Promotions must not include false or misleading information relating to the main characteristics of the service, price, or end-users rights.   If it can be reasonably foreseen that the promotion may affect a vulnerable group, the average end-user of that group must be considered in making the assessment.   The information will be assessed in its context, including the space or time available.

Information for User

The Provider must ensure that certain information is provided to end-users prior to incurring charges including

  • the name and description of the service,
  • all costs,
  • if it is a subscription service, that it is so;
  • details of the provider including its business name, contact details,
  • age restriction,
  • technical requirements,
  • information regarding the use and service of the product, use of personal data; where any information or personal data is to be used for marketing, the applicable legal requirements must be followed in particular including giving information and obtaining explicit consent in relation to use.

Users must be provided with clear, comprehensive and unambiguous information of

  • the true cost of the service including VAT, date, network costs, sign-up costs;
  • price per message and number of messages required to complete a transaction; subscription particulars;
  • price per minute for time-based services,
  • total cost including any minimum period requirements;
  • requirements for calls,
  • prices for calls, on particular networks.

Visual promotions must be in a form that ensures information is not lost due to resizing, cropping, change of format.

TV and Radio

Certain information is required for TV and radio ads including

  • name and description of the service,
  • costs of non-subscription services are more than €2,
  • the fact where it is a subscription service that this so and
  • the cost per period and the charge period.

Promotional Messages

Promotional messages must be distinguished from subscription confirmation messages, charged messages, remainder messages, and non-subscribed messages by the inclusion of the term free message.

Promotional messages sent by a short message service or WAP include information in relation to opting out of promotions to a free or low-cost service that does not incur a premium rate charge.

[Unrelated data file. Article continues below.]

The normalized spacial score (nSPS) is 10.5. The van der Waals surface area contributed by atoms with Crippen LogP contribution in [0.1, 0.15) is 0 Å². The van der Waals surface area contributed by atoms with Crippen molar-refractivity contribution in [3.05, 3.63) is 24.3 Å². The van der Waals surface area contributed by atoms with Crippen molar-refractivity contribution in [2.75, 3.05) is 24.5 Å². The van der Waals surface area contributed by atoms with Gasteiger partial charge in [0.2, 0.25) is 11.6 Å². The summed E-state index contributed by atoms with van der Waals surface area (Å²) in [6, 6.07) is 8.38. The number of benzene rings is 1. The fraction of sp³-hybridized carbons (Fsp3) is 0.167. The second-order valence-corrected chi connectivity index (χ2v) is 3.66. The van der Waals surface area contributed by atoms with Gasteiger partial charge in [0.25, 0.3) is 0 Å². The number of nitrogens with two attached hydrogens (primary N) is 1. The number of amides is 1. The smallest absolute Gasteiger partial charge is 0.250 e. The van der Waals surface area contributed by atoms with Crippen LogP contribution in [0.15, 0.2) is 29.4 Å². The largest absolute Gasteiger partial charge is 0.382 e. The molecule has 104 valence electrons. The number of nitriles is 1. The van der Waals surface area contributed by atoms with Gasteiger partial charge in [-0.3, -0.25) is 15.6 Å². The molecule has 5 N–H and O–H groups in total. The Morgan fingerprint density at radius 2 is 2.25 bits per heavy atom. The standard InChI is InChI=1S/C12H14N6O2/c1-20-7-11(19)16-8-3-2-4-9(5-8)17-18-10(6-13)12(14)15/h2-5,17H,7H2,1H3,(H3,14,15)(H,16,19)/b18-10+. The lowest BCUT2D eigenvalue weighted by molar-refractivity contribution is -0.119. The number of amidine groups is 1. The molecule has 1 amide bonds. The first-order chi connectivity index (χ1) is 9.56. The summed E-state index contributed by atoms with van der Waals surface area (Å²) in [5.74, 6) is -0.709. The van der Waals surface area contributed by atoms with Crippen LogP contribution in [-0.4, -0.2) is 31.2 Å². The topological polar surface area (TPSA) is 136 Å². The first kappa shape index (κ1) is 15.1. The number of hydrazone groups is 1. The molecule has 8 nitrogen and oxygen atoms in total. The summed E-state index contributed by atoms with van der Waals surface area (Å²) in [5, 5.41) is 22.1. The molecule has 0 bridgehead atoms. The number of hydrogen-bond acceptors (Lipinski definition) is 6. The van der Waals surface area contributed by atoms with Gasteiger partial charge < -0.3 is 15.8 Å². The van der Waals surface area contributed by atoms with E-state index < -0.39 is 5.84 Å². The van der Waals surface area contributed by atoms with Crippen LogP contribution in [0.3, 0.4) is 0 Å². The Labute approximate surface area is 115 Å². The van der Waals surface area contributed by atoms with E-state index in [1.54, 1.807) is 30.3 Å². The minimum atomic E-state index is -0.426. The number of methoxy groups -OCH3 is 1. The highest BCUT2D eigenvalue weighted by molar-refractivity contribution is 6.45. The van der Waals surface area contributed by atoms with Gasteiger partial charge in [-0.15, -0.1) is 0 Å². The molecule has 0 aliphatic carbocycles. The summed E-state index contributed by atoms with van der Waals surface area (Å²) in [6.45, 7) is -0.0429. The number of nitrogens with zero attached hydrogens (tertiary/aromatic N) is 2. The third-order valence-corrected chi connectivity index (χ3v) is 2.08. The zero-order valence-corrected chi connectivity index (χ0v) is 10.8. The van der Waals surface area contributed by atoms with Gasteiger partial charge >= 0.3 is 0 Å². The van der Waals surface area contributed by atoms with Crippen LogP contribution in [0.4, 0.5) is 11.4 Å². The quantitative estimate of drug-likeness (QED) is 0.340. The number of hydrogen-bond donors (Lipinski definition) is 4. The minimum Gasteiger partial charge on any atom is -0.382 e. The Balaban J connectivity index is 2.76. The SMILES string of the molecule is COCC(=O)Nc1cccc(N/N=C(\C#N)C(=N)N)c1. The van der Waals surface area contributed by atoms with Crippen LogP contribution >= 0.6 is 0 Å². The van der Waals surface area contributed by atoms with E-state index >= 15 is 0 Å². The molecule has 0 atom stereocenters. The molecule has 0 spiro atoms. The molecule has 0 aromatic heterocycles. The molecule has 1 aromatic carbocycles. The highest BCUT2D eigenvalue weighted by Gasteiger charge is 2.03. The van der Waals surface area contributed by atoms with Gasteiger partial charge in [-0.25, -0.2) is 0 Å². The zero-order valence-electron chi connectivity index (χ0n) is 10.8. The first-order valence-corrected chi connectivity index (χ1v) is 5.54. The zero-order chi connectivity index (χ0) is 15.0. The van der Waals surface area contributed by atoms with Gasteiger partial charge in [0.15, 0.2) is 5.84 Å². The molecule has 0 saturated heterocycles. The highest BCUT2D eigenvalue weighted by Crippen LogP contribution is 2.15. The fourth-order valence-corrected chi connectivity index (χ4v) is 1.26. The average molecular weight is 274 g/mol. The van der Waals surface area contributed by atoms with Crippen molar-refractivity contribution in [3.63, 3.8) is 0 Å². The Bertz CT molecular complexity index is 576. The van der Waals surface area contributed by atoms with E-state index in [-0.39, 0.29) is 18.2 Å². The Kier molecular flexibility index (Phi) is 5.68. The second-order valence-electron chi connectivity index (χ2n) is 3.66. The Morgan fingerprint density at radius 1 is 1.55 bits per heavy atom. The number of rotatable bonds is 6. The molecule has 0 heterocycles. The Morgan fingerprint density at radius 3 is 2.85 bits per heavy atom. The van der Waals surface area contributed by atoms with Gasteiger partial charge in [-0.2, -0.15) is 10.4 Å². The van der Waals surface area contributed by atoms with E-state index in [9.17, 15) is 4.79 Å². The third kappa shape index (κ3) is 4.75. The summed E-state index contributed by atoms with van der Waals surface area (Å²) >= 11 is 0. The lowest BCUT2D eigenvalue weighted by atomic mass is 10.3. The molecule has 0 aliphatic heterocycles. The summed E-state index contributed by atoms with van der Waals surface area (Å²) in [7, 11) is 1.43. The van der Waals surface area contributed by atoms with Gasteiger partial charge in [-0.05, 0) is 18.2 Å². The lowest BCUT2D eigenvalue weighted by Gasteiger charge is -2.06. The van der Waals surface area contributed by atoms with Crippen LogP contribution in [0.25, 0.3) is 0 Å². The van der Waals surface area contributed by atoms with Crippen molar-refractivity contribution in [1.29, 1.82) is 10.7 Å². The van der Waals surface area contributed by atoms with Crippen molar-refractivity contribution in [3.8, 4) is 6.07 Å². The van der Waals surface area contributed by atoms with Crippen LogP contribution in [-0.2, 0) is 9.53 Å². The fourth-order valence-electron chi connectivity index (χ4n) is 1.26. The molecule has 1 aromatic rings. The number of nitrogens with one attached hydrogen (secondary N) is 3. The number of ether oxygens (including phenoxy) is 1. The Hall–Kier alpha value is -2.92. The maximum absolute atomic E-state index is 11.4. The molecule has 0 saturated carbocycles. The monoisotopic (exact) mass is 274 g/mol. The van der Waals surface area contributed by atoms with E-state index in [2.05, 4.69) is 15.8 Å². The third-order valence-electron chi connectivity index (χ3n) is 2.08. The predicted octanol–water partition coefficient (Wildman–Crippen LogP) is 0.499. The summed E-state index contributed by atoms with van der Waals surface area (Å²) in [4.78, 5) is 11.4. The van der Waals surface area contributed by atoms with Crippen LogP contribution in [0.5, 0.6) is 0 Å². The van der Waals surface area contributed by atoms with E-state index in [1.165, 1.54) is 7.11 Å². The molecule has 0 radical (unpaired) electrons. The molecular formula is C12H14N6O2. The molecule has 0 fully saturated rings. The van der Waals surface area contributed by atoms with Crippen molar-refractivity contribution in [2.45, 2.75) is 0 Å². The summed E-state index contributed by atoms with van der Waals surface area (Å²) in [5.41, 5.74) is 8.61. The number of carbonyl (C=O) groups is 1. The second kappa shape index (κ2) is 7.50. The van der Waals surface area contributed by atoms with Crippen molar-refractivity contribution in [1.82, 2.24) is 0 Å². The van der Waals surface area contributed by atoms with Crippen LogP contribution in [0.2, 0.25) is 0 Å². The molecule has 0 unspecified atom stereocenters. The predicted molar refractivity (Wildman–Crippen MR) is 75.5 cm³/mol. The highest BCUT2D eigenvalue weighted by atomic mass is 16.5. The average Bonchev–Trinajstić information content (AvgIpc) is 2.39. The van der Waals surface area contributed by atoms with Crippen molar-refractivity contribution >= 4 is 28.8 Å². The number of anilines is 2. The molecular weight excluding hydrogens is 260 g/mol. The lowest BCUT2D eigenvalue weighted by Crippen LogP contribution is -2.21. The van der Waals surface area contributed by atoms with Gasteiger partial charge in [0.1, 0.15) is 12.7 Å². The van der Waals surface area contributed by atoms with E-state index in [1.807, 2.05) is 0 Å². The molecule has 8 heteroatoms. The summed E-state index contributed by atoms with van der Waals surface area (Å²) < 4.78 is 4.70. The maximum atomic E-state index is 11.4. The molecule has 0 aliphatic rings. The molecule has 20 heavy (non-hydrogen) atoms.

Particular Services

Promotions for subscription services must include

  • a description,
  • sufficient name to identify the service provider.

The name of the service and certain particulars is to be provided.  They are particulars as to the minimum prominence that must be given to certain key information.

Sexual entertainment services, promotions must not appear in publications intended for children or be distributed free.  Chat line services, dating services must communicate that the service is only available to persons over 18 and must not imply that there is an exchange of messages with end-users or that users will be able to meet other end-users.

In relation to competition services, advertisements must state that the information is likely to affect an average end-user’s decision to participate, including in particular, details of how the competition operates, relevant terms and conditions, closing dates, eligibility restrictions, costs,  prizes, closing date.

The information must be readily available in relation to particulars of how the competition is run and organised if not in the original material.  Promotional material for competitions must not claim to offer a prize without in fact awarding a prize or equivalent, use certain words such as win prize or exaggerate the chance of winning or suggest that winning is a certainty.

There are specific provisions in relation to entertainment service, children’s services, and  services for charitable organisations.